Wednesday, August 25, 2010

How You can Paint Your Own Colour Matched Artwork (Part 1)

Painting artwork that includes the colours used in your home furnishings is a popular project.

It is covered in the free report that I give away (the link is above). However it is always interesting to see some actual examples.

I'm going to show you a couple of examples of pictures I've painted to match the bed cover in our bedroom. This post looks at one style of painting and the next post, which will be in about a month, will show a different style of painting. Both will be using the same colours to paint the pictures. These colours have been chosen to match the fabric of the bed cover.

The Colours in the Furnishings

As you can see from the photo the bed cover is a checked design with stone and dark red in the pattern. Trying to buy artwork with these particular colours in it would be fairly difficult. Also I wanted to keep the colours in the bedroom limited as I find that more restful.

Rather than mix up the colours myself I decided to buy a couple of small pots of pre-mixed acrylic colour. There are a couple of reasons for this.

Firstly I was going to paint a couple of pictures, so mixing up exactly matching colours for both of the pictures was going to be a challenge. (I wasn’t going to be painting them at the same time.)

Secondly when I was looking at the range of stone colours I realised that some shades looked a lot better with the dark red than others. So it was easier to buy my favourite shade.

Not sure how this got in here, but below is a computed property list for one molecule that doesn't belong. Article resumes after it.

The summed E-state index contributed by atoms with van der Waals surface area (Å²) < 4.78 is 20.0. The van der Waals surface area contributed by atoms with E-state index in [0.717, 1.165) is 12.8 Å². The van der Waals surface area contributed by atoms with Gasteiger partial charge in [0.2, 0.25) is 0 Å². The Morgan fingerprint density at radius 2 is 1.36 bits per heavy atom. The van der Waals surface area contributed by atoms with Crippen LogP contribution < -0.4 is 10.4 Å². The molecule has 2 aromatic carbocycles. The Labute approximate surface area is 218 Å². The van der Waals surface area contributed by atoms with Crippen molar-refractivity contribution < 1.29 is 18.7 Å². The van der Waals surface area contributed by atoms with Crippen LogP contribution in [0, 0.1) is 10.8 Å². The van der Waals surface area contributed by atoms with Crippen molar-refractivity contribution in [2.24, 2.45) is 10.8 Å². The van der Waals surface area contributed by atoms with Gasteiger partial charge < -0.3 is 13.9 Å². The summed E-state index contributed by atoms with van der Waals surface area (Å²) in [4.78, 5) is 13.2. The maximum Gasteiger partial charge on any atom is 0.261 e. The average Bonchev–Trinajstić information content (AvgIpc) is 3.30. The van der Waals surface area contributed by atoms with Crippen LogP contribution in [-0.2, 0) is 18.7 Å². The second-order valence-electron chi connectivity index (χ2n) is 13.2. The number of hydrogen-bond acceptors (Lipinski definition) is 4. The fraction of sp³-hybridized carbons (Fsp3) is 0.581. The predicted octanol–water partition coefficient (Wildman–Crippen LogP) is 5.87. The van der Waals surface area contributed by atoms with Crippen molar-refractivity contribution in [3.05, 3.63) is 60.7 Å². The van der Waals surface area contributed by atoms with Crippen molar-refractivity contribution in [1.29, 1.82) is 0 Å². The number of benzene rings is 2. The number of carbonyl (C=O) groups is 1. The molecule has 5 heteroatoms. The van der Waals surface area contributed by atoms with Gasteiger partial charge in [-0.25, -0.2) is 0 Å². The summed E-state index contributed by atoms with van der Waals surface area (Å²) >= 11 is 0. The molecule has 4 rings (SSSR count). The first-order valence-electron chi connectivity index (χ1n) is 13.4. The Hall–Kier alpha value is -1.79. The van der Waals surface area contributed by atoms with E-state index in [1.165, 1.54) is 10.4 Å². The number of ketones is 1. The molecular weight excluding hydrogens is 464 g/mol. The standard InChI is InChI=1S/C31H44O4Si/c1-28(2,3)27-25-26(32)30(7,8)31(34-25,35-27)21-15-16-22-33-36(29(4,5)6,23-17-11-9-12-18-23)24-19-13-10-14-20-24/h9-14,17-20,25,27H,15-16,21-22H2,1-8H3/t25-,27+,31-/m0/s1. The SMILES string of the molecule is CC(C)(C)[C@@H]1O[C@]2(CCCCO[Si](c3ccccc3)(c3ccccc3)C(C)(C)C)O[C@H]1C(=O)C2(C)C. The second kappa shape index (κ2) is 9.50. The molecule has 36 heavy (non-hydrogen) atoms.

The Style of the Picture

When using more unusual colour combinations it is often easier to go for a more graphic style of painting rather than something that it too realistic looking. Therefore for the first picture I decided to do a simple sunset, or moon set :-) , picture with some palm trees. This was painted on a stretched canvas.

How to Paint It

I started with a rough sketch to place the sun and trees where I wanted them.

Then I drew around a large plate for a circle for the sun. The rest of the picture was lightly drawn on.

Top Tip - Remember that once you paint over the surface with acrylics you will not be able to erase the pencil marks. Remove any unwanted marks before you start to paint.

I painted in the sun with Cadmium Yellow and Titanium White. Once it had dried I painted in the sky with the stone colour, adding white to give some cloud effect areas.

The edge between the sun and sky can be repainted to tidy it up once both sections are completely dry.

I used the dark red to paint in the palm trees and foreground. This can be painted in several layers. Extra layers will make the colour look a bit darker too.

Adding additional details to the foreground area helps to add interest and depth to the picture.

Other Ideas

The contrast between the light area of the sky and the darker silhouette of the trees and foreground is handy for this type of colour matched artwork.

Of course you can use other subjects in a similar way. You could use the silhouette shape of anything you like. For example a bridge, city skyline, hills, and so on. Perhaps even a shape taken from the patterns in your furnishings.

Part 2

Next time I will be talking about the other painting which uses the same colours but with a different style and look.